Grab bag of electronic-y stuff!
Billed as "dubstep and future dub", this Soul Jazz collection goes a long way to stretch that definition. As Americans, most of us are unfamiliar with UK dubstep as it was initially created, so something like the opening track, Digital Mystikz' 'I Wait', sounds more like an atmospheric reggae dub plate than something like the brostep that has become synonymous with the dubstep tag over here. There's a lot of spaced out sounds here and heavy basslines — that's kind of the point, I'd assume. There's an exclusive Burial track here —the shuffling two step of 'Unite'— that totally steals the show. But the whole thing is decidedly more dubby than I had anticipated. I can dig it. Key tracks: Burial's 'Unite', Skream's 'Sub Island' and Kode9's 'Magnetic City.'
Various artists — Box of Dub 2 (early 2000's)
Volume two presents more of the same with a cross section of UK dubstep. These Soul Jazz compilations obviously go a long way in trying to legitimize the sound and, as far as that goes, I'm sold. A few of the same names pop up from volume one, but overall, it does its best job to bring in some diversity by bringing up different folks. It's a very safe bet that if you dig one volume of these, you'll dig the other. Key tracks: Pinch's eerie 'Chamber Dub' and Skream's incredibly original house/dubstep hybrid 'Sublemonal.'
Aphex Twin — Selected Ambient Works Volume II (1994)
Two discs almost maxed out to 80 minutes a piece full of wonderfully pretty, weird and sometimes downright scary sounds. I'm no Aphex Twin scholar —I just spotted this in the Amoeba clearance bin for $2 and couldn't pass it up— but I do dig this quite a bit. It seems to start off very accessible and just get more and more challenging as it goes, with a few piecemeal accessible ditties thrown in for good measure. A lot of it has a sci-fi sort of melancholy to it; like you could put this on and play Metroid to it or something. Good stuff. Key tracks: I prefer the downright pretty stuff like 'Rhubarb', 'Hexagon' and 'Lichen' but those are hardly representative of the bigger picture.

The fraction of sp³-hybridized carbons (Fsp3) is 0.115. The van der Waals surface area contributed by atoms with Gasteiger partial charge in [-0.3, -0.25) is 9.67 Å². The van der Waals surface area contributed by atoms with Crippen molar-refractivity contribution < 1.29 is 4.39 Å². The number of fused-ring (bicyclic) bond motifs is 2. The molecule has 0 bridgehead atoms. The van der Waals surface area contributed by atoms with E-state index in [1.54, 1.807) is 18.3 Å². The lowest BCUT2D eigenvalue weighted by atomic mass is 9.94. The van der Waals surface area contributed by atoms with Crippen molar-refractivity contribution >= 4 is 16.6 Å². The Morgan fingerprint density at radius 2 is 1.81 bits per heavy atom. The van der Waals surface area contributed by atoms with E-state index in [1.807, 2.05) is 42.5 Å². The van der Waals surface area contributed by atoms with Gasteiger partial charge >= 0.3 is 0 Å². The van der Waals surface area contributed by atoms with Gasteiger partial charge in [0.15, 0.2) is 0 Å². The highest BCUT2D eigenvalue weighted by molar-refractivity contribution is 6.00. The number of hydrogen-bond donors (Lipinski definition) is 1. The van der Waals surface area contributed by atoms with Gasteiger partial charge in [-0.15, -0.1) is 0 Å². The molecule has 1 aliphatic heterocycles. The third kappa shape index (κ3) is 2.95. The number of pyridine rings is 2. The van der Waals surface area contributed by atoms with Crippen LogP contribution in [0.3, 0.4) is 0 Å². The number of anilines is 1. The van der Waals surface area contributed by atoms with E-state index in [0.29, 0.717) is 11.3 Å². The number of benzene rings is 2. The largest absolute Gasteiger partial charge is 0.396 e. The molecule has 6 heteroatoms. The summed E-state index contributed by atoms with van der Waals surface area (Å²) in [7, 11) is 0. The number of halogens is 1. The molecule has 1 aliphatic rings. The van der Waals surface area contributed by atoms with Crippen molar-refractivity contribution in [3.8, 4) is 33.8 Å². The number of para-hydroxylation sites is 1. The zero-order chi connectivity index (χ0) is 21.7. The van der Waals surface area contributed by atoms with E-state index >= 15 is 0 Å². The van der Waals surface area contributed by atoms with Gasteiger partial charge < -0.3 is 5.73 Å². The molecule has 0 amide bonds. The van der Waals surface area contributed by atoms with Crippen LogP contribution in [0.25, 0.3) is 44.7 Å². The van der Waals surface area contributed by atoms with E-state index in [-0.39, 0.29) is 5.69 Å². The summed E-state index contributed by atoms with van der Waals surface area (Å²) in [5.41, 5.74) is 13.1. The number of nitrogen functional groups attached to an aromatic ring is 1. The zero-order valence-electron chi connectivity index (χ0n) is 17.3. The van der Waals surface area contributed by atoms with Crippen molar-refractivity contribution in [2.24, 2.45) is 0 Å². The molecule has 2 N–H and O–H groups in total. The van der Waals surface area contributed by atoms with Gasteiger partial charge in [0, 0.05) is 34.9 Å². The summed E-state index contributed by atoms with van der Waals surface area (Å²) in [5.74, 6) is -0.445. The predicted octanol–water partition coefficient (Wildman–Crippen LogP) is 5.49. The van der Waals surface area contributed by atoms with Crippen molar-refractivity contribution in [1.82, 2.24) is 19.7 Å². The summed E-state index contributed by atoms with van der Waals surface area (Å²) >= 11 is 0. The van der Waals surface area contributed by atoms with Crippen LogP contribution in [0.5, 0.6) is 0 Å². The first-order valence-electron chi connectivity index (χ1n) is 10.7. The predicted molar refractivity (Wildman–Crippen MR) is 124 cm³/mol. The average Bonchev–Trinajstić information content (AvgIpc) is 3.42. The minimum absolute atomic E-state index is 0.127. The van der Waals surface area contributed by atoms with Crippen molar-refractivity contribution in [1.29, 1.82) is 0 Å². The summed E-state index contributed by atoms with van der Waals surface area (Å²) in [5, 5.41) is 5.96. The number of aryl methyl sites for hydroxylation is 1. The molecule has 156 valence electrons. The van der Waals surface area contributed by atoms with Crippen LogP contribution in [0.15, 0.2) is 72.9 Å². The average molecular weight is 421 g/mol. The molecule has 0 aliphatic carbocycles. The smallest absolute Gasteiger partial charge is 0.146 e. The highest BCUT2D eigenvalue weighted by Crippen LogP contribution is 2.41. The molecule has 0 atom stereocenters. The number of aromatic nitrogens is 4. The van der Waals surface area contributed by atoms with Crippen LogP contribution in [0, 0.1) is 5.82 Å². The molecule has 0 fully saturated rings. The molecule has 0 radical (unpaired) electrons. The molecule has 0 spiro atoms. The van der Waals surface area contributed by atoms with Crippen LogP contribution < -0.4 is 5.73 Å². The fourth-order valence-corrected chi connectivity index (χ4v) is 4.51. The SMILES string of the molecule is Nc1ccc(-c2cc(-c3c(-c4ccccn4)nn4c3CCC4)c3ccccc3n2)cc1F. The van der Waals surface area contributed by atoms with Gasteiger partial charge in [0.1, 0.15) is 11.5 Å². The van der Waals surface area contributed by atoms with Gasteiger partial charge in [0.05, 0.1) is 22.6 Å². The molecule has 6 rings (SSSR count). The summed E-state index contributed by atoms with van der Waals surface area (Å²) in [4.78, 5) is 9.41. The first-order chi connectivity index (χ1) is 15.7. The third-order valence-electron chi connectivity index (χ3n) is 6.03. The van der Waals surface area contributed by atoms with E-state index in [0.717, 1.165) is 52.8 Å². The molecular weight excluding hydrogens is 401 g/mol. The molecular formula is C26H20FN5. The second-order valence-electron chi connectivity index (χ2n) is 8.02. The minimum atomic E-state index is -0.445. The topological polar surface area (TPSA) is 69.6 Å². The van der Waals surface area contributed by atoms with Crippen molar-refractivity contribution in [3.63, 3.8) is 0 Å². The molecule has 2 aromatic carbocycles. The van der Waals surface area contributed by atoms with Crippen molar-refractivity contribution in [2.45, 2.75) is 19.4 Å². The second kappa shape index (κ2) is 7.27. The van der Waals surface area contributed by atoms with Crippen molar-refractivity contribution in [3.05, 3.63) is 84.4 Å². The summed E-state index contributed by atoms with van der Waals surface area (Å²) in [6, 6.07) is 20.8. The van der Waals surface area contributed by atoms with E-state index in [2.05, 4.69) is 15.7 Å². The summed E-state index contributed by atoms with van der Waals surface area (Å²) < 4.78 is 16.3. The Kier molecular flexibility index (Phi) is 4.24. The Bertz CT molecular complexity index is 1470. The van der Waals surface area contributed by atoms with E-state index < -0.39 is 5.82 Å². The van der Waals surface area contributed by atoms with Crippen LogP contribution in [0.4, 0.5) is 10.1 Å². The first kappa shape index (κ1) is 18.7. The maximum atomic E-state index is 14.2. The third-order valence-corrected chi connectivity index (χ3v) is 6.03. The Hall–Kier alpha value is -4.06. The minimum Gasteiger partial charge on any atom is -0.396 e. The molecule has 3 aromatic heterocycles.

Various artists — Riddim Box (early 2000's)
More Soul Jazz compilation action. This one was in the dubstep section at Amoeba, but it's more funky house than dubstep, I'd reckon. It's two discs and nineteen tracks, clocking in at almost two hours worth of dance grooves. It begins on a very high note with Altered Natives' odd time signature Hammond B-3 bouncer 'Rass Out.' Whoo, it gets me movin'! There are some vocal cuts here and I could take them or leave them — though, musically, I dig 'em just fine. Best among that lot would probably be Sunship featuring Warrior Queen's 'Almighty Father (Solid Groove's Underground Souljah Mix).' Overall, across the Box of Dub discs and this set, I have to say my mind is much more open to UK dubstep and funky house than I would initially have thought. Key tracks: Altered Natives' 'Rass Out', Kode9's 'Black Sun' and DVA's 'Natty.'
Seefeel — Quique (1993)
Almost ambient at times, almost minimal house at others, this two disc expanded edition of Seefeel's first album is a tasty blend of British musical trends of the early 90's. The one constant is a sense of creating dreamy atmospheres. It's like a whole album of My Bloody Valentine's 'Soon', but with less distortion (certainly no less swirling, however, as, if there's one word to describe this music, it is, without question, "swirling"). I guess it's seen as somewhat of pillar in the whole of the British dream pop scene. And with good reason, as there's little else that sounds quite like it. The second disc adds b-sides, outtakes and remixes, all worthwhile and definitely of interest. Key tracks: opener and near-perfect manifesto 'Climactic Phase 3' and the super trippy 'Charlotte's Mouth.'